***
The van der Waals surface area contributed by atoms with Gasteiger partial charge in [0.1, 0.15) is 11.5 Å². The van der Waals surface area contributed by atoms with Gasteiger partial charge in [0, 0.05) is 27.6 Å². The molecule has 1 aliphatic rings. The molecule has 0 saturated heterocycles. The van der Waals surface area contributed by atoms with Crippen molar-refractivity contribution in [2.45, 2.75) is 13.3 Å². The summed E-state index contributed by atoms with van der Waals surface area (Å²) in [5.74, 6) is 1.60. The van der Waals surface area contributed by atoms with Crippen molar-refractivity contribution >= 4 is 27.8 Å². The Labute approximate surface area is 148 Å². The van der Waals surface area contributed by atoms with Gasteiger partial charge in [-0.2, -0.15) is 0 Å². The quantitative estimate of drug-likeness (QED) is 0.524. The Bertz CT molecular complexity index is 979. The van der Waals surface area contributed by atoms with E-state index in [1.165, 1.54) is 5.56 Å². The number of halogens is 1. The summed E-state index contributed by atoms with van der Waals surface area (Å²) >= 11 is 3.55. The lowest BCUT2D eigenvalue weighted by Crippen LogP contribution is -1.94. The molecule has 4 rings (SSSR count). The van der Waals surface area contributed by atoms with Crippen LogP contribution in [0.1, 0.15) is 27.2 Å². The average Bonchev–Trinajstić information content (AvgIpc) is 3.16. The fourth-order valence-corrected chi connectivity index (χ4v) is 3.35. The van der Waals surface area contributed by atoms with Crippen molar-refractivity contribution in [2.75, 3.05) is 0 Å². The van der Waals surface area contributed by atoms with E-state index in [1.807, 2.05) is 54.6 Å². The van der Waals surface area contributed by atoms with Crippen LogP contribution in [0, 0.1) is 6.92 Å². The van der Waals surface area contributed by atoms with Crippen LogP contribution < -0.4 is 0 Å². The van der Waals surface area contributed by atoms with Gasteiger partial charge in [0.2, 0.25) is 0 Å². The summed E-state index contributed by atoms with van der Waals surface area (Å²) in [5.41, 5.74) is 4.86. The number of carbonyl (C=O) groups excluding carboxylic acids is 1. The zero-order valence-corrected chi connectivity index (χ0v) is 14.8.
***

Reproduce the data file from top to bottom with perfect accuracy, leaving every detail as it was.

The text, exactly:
The van der Waals surface area contributed by atoms with Gasteiger partial charge in [0.1, 0.15) is 11.5 Å². The van der Waals surface area contributed by atoms with Gasteiger partial charge in [0, 0.05) is 27.6 Å². The molecule has 1 aliphatic rings. The molecule has 0 saturated heterocycles. The van der Waals surface area contributed by atoms with Crippen molar-refractivity contribution in [2.45, 2.75) is 13.3 Å². The summed E-state index contributed by atoms with van der Waals surface area (Å²) in [5.74, 6) is 1.60. The van der Waals surface area contributed by atoms with Crippen molar-refractivity contribution >= 4 is 27.8 Å². The Labute approximate surface area is 148 Å². The van der Waals surface area contributed by atoms with Gasteiger partial charge in [-0.2, -0.15) is 0 Å². The quantitative estimate of drug-likeness (QED) is 0.524. The Bertz CT molecular complexity index is 979. The van der Waals surface area contributed by atoms with E-state index in [1.165, 1.54) is 5.56 Å². The number of halogens is 1. The summed E-state index contributed by atoms with van der Waals surface area (Å²) >= 11 is 3.55. The lowest BCUT2D eigenvalue weighted by Crippen LogP contribution is -1.94. The molecule has 4 rings (SSSR count). The van der Waals surface area contributed by atoms with Crippen LogP contribution in [0.1, 0.15) is 27.2 Å². The average Bonchev–Trinajstić information content (AvgIpc) is 3.16. The fourth-order valence-corrected chi connectivity index (χ4v) is 3.35. The van der Waals surface area contributed by atoms with Crippen molar-refractivity contribution in [2.75, 3.05) is 0 Å². The van der Waals surface area contributed by atoms with E-state index in [1.807, 2.05) is 54.6 Å². The van der Waals surface area contributed by atoms with Crippen LogP contribution in [0, 0.1) is 6.92 Å². The van der Waals surface area contributed by atoms with Crippen LogP contribution < -0.4 is 0 Å². The van der Waals surface area contributed by atoms with Gasteiger partial charge in [0.2, 0.25) is 0 Å². The summed E-state index contributed by atoms with van der Waals surface area (Å²) in [5.41, 5.74) is 4.86. The number of carbonyl (C=O) groups excluding carboxylic acids is 1. The zero-order valence-corrected chi connectivity index (χ0v) is 14.8.